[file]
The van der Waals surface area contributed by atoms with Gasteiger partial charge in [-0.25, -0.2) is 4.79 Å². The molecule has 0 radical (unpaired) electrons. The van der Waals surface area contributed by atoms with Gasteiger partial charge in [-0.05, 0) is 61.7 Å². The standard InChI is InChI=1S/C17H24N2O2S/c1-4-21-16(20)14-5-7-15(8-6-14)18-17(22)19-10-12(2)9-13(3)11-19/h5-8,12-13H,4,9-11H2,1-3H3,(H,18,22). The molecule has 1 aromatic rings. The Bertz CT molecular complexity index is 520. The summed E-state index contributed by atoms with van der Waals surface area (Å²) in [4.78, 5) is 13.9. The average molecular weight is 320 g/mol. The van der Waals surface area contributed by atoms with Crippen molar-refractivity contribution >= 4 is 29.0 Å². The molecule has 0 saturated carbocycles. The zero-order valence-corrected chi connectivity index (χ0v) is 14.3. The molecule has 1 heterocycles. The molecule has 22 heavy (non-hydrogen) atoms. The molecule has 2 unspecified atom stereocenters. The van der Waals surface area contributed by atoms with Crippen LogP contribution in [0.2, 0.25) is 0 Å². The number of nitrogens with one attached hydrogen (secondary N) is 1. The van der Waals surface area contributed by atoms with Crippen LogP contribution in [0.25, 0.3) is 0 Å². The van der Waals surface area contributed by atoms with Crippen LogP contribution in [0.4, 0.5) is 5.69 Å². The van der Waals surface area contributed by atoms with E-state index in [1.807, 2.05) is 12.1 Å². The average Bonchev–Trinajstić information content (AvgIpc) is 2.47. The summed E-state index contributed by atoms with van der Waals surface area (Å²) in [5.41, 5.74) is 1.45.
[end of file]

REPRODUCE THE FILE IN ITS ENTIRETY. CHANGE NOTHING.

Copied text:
The van der Waals surface area contributed by atoms with Gasteiger partial charge in [-0.25, -0.2) is 4.79 Å². The molecule has 0 radical (unpaired) electrons. The van der Waals surface area contributed by atoms with Gasteiger partial charge in [-0.05, 0) is 61.7 Å². The standard InChI is InChI=1S/C17H24N2O2S/c1-4-21-16(20)14-5-7-15(8-6-14)18-17(22)19-10-12(2)9-13(3)11-19/h5-8,12-13H,4,9-11H2,1-3H3,(H,18,22). The molecule has 1 aromatic rings. The Bertz CT molecular complexity index is 520. The summed E-state index contributed by atoms with van der Waals surface area (Å²) in [4.78, 5) is 13.9. The average molecular weight is 320 g/mol. The van der Waals surface area contributed by atoms with Crippen molar-refractivity contribution >= 4 is 29.0 Å². The molecule has 0 saturated carbocycles. The zero-order valence-corrected chi connectivity index (χ0v) is 14.3. The molecule has 1 heterocycles. The molecule has 22 heavy (non-hydrogen) atoms. The molecule has 2 unspecified atom stereocenters. The van der Waals surface area contributed by atoms with Crippen LogP contribution in [0.2, 0.25) is 0 Å². The number of nitrogens with one attached hydrogen (secondary N) is 1. The van der Waals surface area contributed by atoms with Crippen LogP contribution in [0.25, 0.3) is 0 Å². The van der Waals surface area contributed by atoms with Crippen LogP contribution in [0.4, 0.5) is 5.69 Å². The van der Waals surface area contributed by atoms with E-state index in [1.807, 2.05) is 12.1 Å². The average Bonchev–Trinajstić information content (AvgIpc) is 2.47. The summed E-state index contributed by atoms with van der Waals surface area (Å²) in [5.41, 5.74) is 1.45.